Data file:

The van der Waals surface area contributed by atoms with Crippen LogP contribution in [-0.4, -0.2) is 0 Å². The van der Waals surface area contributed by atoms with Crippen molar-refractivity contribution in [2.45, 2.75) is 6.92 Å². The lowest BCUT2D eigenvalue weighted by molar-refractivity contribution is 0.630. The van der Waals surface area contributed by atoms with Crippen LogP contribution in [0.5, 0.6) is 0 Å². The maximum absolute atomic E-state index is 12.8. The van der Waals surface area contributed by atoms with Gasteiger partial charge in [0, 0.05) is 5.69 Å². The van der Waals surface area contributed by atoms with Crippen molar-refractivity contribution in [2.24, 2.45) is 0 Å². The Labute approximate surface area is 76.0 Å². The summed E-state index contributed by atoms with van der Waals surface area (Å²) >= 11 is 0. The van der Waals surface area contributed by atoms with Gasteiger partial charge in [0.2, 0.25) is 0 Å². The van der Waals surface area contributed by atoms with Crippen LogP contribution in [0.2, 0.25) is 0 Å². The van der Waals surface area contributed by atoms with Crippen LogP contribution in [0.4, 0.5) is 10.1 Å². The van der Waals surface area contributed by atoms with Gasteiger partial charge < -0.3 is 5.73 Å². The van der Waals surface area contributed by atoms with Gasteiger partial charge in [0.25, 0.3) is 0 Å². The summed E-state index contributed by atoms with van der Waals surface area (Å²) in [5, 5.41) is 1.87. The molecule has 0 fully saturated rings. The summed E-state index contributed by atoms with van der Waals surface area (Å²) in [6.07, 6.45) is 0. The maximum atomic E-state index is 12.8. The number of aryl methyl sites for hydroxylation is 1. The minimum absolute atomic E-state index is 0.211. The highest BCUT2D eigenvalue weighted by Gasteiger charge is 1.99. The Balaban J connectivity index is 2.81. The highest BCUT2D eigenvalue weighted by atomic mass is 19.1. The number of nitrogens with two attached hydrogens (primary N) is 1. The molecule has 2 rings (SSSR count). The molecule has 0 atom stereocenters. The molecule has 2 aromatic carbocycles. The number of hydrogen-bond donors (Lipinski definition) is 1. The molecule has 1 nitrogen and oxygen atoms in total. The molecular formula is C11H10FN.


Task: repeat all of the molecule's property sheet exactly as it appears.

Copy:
The van der Waals surface area contributed by atoms with Crippen LogP contribution in [-0.4, -0.2) is 0 Å². The van der Waals surface area contributed by atoms with Crippen molar-refractivity contribution in [2.45, 2.75) is 6.92 Å². The lowest BCUT2D eigenvalue weighted by molar-refractivity contribution is 0.630. The van der Waals surface area contributed by atoms with Crippen LogP contribution in [0.5, 0.6) is 0 Å². The maximum absolute atomic E-state index is 12.8. The van der Waals surface area contributed by atoms with Gasteiger partial charge in [0, 0.05) is 5.69 Å². The van der Waals surface area contributed by atoms with Crippen molar-refractivity contribution in [2.24, 2.45) is 0 Å². The Labute approximate surface area is 76.0 Å². The summed E-state index contributed by atoms with van der Waals surface area (Å²) >= 11 is 0. The van der Waals surface area contributed by atoms with Gasteiger partial charge in [0.2, 0.25) is 0 Å². The van der Waals surface area contributed by atoms with Crippen LogP contribution in [0.2, 0.25) is 0 Å². The van der Waals surface area contributed by atoms with Crippen LogP contribution in [0.4, 0.5) is 10.1 Å². The van der Waals surface area contributed by atoms with Gasteiger partial charge < -0.3 is 5.73 Å². The van der Waals surface area contributed by atoms with Gasteiger partial charge in [0.25, 0.3) is 0 Å². The summed E-state index contributed by atoms with van der Waals surface area (Å²) in [5, 5.41) is 1.87. The molecule has 0 fully saturated rings. The summed E-state index contributed by atoms with van der Waals surface area (Å²) in [6.07, 6.45) is 0. The maximum atomic E-state index is 12.8. The number of aryl methyl sites for hydroxylation is 1. The minimum absolute atomic E-state index is 0.211. The highest BCUT2D eigenvalue weighted by Gasteiger charge is 1.99. The Balaban J connectivity index is 2.81. The highest BCUT2D eigenvalue weighted by atomic mass is 19.1. The number of nitrogens with two attached hydrogens (primary N) is 1. The molecule has 2 rings (SSSR count). The molecule has 0 atom stereocenters. The molecule has 2 aromatic carbocycles. The number of hydrogen-bond donors (Lipinski definition) is 1. The molecule has 1 nitrogen and oxygen atoms in total. The molecular formula is C11H10FN.